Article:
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Developing a Learning Analytics Dashboard for Undergraduate Engineering Using Participatory DesignA convergence of pressures has led researchers to seek innovative ways to measure and trackstudent learning outcomes and empirically identify the conditions that lead to their development.Learning analytics is an emerging field of inquiry that uses existing student traces to aggregateand illuminate student data through visualizations and dashboards in an attempt to improvelearning outcomes. Though there are currently efforts both in vendor and academic arenas to tryto understand the long-term learning and decision-making effects of such dashboards, thereappears to be a missed opportunity in the development of these dashboards in vivo using human-centered usability practices to develop these new tools for learning. Practices that select relevantdata traces and develop dashboards with learners instead of for learners may lead to strongerstudent self-efficacy, build on existing social learning theory, and benefit from perspectivesfound within human-centered design practices.Our interdisciplinary team of faculty and graduate students from engineering education,computer science, human computer interaction, human centered design, the learning sciences,and visual communications are following a mixed-methods, human-centered approach todashboard development that breaks new ground in learning analytics by involving the end usersthroughout the design and development process. In this paper we report findings from aparticipatory design session held with a group of eight engineering students enrolled in a firstyear general engineering course. The session’s protocol was organized to gather the followinginformation from the participants: 1) defining success as a university student, 2) identifyingpotential data streams and information, 3) usefulness of peer benchmarking data, 4) credibilityand ethical issues with learning analytics, and 5) students’ use of technology for learning.During the last third of the session, students split into teams and produced designs of a learningdashboard. The entire session was transcribed and coded by each member of our research teamusing NVivo, a qualitative data analysis software package.Results identified the features of learning dashboards that students deem necessary to spur theirinterest and engagement with the systems. Students repeatedly pointed to time elements as beingan important characteristic of a dashboard. They wanted to know how their personal time ontask related to their classmates’ time on task and saw value in incorporating scheduling or timemanagement into the dashboard. As these first year students were still early in their programsand adjusting to life on their own, they also pointed to how such a dashboard especially couldhelp with that transition, perhaps more so than with their in-class learning. Students alsodescribed various opt-in scenarios in which they would feel comfortable with the institutionutilizing their individual data in a dashboard learning environment. Findings from this work willinform future participatory design sessions with students and faculty, help our team developinitial wireframes of a student-driven dashboard, and help determine the data traces that willreceive our focus as we carry out learning analytics quantitative modeling.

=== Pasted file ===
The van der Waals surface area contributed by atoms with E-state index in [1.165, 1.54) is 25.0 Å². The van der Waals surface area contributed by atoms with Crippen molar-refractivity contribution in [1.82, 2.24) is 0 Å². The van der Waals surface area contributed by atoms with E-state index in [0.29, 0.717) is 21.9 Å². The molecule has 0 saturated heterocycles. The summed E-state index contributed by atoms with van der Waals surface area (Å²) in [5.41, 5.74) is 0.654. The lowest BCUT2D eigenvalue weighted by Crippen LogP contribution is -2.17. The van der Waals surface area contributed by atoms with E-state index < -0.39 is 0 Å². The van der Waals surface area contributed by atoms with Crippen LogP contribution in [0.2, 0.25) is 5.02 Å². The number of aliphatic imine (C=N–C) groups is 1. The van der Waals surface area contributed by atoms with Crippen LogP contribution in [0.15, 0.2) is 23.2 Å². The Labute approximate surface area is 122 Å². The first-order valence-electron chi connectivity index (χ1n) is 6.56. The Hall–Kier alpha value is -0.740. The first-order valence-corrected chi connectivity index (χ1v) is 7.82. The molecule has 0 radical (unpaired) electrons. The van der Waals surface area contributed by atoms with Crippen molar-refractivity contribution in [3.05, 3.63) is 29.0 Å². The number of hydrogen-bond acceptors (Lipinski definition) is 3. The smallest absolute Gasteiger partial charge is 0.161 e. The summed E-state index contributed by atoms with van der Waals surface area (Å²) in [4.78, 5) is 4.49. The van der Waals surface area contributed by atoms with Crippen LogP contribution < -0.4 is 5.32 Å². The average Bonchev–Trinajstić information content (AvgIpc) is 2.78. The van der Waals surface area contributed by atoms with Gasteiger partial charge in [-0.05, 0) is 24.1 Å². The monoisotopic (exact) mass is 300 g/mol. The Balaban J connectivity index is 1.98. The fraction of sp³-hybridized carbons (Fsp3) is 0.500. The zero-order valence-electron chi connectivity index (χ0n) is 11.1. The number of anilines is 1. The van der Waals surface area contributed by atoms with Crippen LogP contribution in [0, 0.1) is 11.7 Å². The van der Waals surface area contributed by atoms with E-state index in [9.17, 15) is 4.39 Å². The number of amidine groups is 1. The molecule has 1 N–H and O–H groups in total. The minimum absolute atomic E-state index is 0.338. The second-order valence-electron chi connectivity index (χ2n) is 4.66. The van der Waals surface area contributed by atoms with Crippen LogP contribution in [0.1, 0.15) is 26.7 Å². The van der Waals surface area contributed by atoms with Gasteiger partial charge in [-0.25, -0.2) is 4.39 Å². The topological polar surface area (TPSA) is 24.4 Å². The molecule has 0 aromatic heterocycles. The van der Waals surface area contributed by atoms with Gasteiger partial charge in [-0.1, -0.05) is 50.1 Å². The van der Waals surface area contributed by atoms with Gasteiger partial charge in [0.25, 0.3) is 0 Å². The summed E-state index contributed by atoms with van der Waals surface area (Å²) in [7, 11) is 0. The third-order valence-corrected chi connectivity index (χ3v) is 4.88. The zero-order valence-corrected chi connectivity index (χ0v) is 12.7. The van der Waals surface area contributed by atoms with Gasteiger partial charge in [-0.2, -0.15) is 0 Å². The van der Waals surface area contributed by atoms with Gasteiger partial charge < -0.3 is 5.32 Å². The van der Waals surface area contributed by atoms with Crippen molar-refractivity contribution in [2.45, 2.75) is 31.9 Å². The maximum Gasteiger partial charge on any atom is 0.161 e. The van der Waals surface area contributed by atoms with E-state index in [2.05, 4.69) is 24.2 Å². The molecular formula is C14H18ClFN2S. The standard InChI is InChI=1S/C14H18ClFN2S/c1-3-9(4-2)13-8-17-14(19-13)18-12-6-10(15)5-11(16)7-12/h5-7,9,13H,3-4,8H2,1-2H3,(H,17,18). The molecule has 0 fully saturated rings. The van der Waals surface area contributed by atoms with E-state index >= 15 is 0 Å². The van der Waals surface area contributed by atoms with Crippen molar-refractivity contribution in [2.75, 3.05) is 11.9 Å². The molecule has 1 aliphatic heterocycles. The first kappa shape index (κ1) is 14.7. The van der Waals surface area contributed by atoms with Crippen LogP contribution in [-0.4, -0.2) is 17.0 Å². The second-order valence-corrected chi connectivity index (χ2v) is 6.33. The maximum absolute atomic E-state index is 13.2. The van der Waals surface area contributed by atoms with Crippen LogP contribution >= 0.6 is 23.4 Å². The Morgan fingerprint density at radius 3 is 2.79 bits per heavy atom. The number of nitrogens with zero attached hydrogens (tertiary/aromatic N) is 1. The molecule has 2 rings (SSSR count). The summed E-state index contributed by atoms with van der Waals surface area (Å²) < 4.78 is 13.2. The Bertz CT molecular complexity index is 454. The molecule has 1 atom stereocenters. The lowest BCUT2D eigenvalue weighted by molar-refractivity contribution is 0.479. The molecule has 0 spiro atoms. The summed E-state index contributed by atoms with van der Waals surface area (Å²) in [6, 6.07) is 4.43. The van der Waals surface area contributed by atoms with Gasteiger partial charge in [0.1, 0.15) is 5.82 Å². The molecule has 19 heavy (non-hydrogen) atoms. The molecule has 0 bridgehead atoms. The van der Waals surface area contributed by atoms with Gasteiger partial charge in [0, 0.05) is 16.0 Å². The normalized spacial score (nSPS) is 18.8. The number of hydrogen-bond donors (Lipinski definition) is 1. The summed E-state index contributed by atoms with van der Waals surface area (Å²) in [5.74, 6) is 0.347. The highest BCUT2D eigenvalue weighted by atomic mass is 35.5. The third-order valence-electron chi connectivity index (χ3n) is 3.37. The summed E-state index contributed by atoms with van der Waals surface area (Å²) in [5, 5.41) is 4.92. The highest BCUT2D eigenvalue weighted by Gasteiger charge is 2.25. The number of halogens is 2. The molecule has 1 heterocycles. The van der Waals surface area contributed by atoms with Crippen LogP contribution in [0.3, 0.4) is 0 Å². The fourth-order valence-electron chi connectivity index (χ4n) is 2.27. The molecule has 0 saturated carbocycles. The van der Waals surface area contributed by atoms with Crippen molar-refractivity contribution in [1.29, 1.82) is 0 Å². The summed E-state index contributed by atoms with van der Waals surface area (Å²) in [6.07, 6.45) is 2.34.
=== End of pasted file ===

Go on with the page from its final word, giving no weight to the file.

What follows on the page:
Knight, D. B., & Brozina, C., & Stauffer, E. M., & Frisina, C., & Abel, T. D. (2015, June), Developing a Learning Analytics Dashboard for Undergraduate Engineering Using Participatory Design Paper presented at 2015 ASEE Annual Conference & Exposition, Seattle, Washington. 10.18260/p.23824